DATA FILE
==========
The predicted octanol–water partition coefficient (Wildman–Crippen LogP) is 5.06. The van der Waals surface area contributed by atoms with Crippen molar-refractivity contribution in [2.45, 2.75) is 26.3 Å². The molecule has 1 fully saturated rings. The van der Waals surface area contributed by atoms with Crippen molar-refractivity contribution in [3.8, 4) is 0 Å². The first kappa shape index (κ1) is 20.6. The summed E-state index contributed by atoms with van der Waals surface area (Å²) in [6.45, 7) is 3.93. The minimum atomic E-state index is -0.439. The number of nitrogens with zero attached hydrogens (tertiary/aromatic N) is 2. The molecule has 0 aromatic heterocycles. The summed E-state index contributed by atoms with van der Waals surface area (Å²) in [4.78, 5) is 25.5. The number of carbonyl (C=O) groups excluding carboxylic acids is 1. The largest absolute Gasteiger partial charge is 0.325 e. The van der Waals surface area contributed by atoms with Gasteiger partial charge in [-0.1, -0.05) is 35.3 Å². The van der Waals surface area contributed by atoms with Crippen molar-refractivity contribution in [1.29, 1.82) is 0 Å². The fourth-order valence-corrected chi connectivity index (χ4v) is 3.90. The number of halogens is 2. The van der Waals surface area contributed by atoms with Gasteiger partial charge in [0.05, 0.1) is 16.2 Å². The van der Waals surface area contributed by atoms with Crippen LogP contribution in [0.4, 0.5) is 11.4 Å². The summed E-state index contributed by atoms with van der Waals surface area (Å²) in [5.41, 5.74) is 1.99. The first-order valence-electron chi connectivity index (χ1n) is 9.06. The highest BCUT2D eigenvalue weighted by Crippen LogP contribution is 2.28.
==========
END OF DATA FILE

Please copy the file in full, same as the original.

The predicted octanol–water partition coefficient (Wildman–Crippen LogP) is 5.06. The van der Waals surface area contributed by atoms with Crippen molar-refractivity contribution in [2.45, 2.75) is 26.3 Å². The molecule has 1 fully saturated rings. The van der Waals surface area contributed by atoms with Crippen molar-refractivity contribution in [3.8, 4) is 0 Å². The first kappa shape index (κ1) is 20.6. The summed E-state index contributed by atoms with van der Waals surface area (Å²) in [6.45, 7) is 3.93. The minimum atomic E-state index is -0.439. The number of nitrogens with zero attached hydrogens (tertiary/aromatic N) is 2. The molecule has 0 aromatic heterocycles. The summed E-state index contributed by atoms with van der Waals surface area (Å²) in [4.78, 5) is 25.5. The number of carbonyl (C=O) groups excluding carboxylic acids is 1. The largest absolute Gasteiger partial charge is 0.325 e. The van der Waals surface area contributed by atoms with Gasteiger partial charge in [-0.1, -0.05) is 35.3 Å². The van der Waals surface area contributed by atoms with Crippen molar-refractivity contribution in [1.29, 1.82) is 0 Å². The fourth-order valence-corrected chi connectivity index (χ4v) is 3.90. The number of halogens is 2. The van der Waals surface area contributed by atoms with Gasteiger partial charge in [0.05, 0.1) is 16.2 Å². The van der Waals surface area contributed by atoms with Crippen LogP contribution in [0.4, 0.5) is 11.4 Å². The summed E-state index contributed by atoms with van der Waals surface area (Å²) in [5.41, 5.74) is 1.99. The first-order valence-electron chi connectivity index (χ1n) is 9.06. The highest BCUT2D eigenvalue weighted by Crippen LogP contribution is 2.28.